Strobel’s The Case for Christ: Inconsistent Appeals to Authority
A while back a reader here suggested Lee Strobel’s book, The Case for Christ, as a compelling book — the very reason why she, a self-described highly rational patent official, turned from skepticism to Christianity. I responded to this appeal by committing to read the book cover to cover, and that’s what I’m doing now.
Lee Strobel — a pastor and motivational Christian speaker who pulls out his credentials as a former journalist — presents his book as an appeal to the skeptical, empirical mind and tells us that he’ll be able to make the case that Jesus is the real and actual son of God who rose from the dead and all that. Strobel says he expects readers to encounter the book as skeptics and evaluate it in a skeptical manner, so that’s exactly what I’m doing. If Strobel wants to convince this skeptic of the reality of Jesus as deity-spawn, then he’ll have to present irrefutable logic, maintain consistent and high-quality standards, and stick to facts that are actually facts. Over the next few weeks I’ll respond to what I’ve encountered in the book.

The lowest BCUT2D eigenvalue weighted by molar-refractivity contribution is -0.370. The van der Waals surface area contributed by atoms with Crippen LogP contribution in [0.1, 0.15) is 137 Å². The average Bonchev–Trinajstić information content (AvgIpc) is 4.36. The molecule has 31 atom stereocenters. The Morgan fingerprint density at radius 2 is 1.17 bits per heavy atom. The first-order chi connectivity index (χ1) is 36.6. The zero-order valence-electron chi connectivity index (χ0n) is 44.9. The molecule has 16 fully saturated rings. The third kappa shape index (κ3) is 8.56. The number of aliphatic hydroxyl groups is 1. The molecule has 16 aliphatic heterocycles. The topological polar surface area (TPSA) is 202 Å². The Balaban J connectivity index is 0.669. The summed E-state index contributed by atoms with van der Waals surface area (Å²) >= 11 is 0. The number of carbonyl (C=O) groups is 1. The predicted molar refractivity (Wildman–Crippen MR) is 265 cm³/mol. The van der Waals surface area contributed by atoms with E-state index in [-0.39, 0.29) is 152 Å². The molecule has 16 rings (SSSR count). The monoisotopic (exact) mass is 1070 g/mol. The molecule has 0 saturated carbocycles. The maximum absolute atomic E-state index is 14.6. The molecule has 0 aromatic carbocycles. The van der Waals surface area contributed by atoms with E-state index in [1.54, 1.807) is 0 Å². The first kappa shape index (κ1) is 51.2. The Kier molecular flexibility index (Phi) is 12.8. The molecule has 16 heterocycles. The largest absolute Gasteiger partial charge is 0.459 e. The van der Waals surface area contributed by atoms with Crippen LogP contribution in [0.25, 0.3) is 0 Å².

Even at the beginning of The Case for Christ, things aren’t looking so good. Strobel’s kicks off with a sarcastic dismissal of appeals to authority:
For much of my life I was a skeptic. In fact, I considered myself and atheist…. As for Jesus, didn’t you know that he never claimed to be God? He was a revolutionary, a sage, an iconoclastic Jew — but God? No, that thought never occurred to hi,! I could point you to plenty of university professors who said so — and certainly they could be trusted, couldn’t they?
Oh, those evil university professors! Strobel’s advice here is good advice: don’t believe something is true just because university professors say it’s true. Don’t trust appeals to authority.
But then on the very next page Strobel tells you why his Case for Christ is going to be so tight:
That’s what this book is about. In effect, I’m going to retrace and expand upon the spiritual journey I took for nearly two years. I’ll take you along as I interview thirteen leading scholars and authorities who have impeccable academic credentials. I have crisscrossed the country — from Minnesota to Georgia, from Virginia to California — to elicit their expert opinions…
It’s an appeal to authority.